Justin Box' New Elotes Food Cart Will Employ People Who Need a Second Chance | Dallas Observer

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Dallas Chef Starts Elotes Cart for Employees Who Need Second Chances

Justin Box
Justin Box Courtesy Justin Box
Starting in August, there's a new elotes cart to seek out on the streets of Deep Ellum.

It's brightly colored, and the food is sure to satisfy since it's coming from the mind of Dallas chef Justin Box, but serving street corn is only part of his mission.

“I want to give people second chances — and third chances and fourth chances,” he says. “I want to give people who are afraid of the world, who have been abused one way or another, to have the courage to live again, all while serving some fun food.”

Box's new elotes cart, Rise Above, is his effort to employ anyone who's “hurting or has really been struggling” and “catapult them back into life.”

It's an experience Box is familiar with. He's been sober for eight years after battling addiction. Cooking professionally was a large part of his second chance, and he plans to pass that on to others.

And it's going to be in the form of elotes.

“I'm not a fan of bastardizing things, so I'm definitely going to be doing an authentic-as-possible elotes, but at the same time, I'm going to do the Rise Above version, which will be anything from smoked chicken salad to chopped pastrami with 'comeback sauce,'” he says.

Rise Above's name springs from a couple of sources, including a song written by Henry Rollins of Black Flag.

“Every lyric in that song hits my heart,” Box says. “There is also the whole 'rise above and be better and keep on living' kind of thing, so there's that, and there's rise above your average food and making it better.”

“I want to give people who are afraid of the world, who have been abused one way or another, to have the courage to live again, all while serving some fun food.” - Chef Justin Box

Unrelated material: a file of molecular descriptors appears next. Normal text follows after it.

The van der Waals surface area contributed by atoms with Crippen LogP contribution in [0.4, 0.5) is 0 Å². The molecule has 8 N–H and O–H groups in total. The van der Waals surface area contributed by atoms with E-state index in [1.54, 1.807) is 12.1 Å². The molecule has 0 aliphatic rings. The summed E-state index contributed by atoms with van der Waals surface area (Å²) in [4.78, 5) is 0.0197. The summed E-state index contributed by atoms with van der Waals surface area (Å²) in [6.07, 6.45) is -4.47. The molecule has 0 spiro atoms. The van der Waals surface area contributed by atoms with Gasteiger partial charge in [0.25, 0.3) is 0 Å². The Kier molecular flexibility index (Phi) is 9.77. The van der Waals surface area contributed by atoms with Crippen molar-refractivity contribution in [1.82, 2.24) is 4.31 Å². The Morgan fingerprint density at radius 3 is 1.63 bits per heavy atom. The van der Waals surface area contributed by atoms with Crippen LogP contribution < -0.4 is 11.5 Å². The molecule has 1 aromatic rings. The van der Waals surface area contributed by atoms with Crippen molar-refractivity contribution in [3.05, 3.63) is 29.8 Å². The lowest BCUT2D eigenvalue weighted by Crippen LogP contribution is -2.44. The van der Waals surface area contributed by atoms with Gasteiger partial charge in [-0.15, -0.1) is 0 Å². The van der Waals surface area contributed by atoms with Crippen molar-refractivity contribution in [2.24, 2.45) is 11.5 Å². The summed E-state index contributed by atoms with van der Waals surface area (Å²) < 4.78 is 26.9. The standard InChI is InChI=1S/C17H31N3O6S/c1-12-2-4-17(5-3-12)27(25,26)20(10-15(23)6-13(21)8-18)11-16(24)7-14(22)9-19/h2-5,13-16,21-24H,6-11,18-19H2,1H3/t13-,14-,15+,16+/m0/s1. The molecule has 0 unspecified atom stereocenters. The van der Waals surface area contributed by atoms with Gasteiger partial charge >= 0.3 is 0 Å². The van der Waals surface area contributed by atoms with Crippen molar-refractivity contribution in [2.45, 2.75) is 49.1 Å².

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The cart looks like someone ran by and generously splattered paint all over it. A cartoonish character with a spiked mohawk dominates the center.

“There's nothing better to me than that little dude, who's also missing a tooth like me,” Box says. “The bright colors symbolize positive activity. It's supposed to be a play off of '80s splatter punk.”

Box has been a punk rocker forever, he says proudly, and he hopes to stay that way. He plans to unveil his elotes cart in August, when it will roam Deep Ellum every Friday through Sunday.

There's a website to come where you can keep up with where the cart is and how to book for special events. Box is taking his time with this creation, which he's had in his mind for a while.

“I've been thinking about this idea for about three years,” he says. “It was when I was about Café Momentum [that] I was thinking about this. That was my platform that catapulted me. ... I also want to help people that need a second chance from whatever they did.”

Box is conducting interviews for his first employees. He plans to employ two people to start and expand from there as the business grows. His main focus is to employ people in addiction recovery and those who come from domestic abuse situations.

“I just want to make sure it's the right fit for the beginning,” he says. “I plan on also being available to help whoever it is coming to work with me, helping them find help in whatever areas they need, being their mentor," he says. “I'm sure that I might get suckered one way or another when working with some people, but that's OK, and I expect that. But I'm going to be there to keep giving people chances.”
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Taylor Adams has written about the restaurant industry for the Dallas Observer since 2016. She attended Southern Methodist University before covering local news at The Dallas Morning News.

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